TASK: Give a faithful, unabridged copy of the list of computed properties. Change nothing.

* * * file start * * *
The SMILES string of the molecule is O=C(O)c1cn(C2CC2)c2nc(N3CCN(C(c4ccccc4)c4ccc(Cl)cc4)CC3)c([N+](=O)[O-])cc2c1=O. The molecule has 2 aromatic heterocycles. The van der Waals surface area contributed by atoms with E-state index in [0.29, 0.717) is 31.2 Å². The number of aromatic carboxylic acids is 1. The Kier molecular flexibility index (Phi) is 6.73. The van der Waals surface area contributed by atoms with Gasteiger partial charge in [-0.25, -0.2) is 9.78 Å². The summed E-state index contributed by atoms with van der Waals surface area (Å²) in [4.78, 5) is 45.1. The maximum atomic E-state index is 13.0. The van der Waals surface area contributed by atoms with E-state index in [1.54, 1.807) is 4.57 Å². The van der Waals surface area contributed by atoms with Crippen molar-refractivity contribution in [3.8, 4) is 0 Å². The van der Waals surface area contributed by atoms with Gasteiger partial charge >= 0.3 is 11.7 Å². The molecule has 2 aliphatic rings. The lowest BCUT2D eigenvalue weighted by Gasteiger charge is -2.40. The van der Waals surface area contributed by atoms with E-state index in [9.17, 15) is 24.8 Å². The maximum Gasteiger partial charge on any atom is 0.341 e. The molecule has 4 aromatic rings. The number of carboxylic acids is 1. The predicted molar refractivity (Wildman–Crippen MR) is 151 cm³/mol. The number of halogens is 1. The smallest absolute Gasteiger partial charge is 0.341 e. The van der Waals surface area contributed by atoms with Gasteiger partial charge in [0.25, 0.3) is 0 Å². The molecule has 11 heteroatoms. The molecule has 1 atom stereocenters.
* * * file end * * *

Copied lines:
The SMILES string of the molecule is O=C(O)c1cn(C2CC2)c2nc(N3CCN(C(c4ccccc4)c4ccc(Cl)cc4)CC3)c([N+](=O)[O-])cc2c1=O. The molecule has 2 aromatic heterocycles. The van der Waals surface area contributed by atoms with E-state index in [0.29, 0.717) is 31.2 Å². The number of aromatic carboxylic acids is 1. The Kier molecular flexibility index (Phi) is 6.73. The van der Waals surface area contributed by atoms with Gasteiger partial charge in [-0.25, -0.2) is 9.78 Å². The summed E-state index contributed by atoms with van der Waals surface area (Å²) in [4.78, 5) is 45.1. The maximum atomic E-state index is 13.0. The van der Waals surface area contributed by atoms with E-state index in [1.54, 1.807) is 4.57 Å². The van der Waals surface area contributed by atoms with Crippen molar-refractivity contribution in [3.8, 4) is 0 Å². The van der Waals surface area contributed by atoms with Gasteiger partial charge >= 0.3 is 11.7 Å². The molecule has 2 aliphatic rings. The lowest BCUT2D eigenvalue weighted by Gasteiger charge is -2.40. The van der Waals surface area contributed by atoms with E-state index in [9.17, 15) is 24.8 Å². The maximum Gasteiger partial charge on any atom is 0.341 e. The molecule has 4 aromatic rings. The number of carboxylic acids is 1. The predicted molar refractivity (Wildman–Crippen MR) is 151 cm³/mol. The number of halogens is 1. The smallest absolute Gasteiger partial charge is 0.341 e. The van der Waals surface area contributed by atoms with Gasteiger partial charge in [0.25, 0.3) is 0 Å². The molecule has 11 heteroatoms. The molecule has 1 atom stereocenters.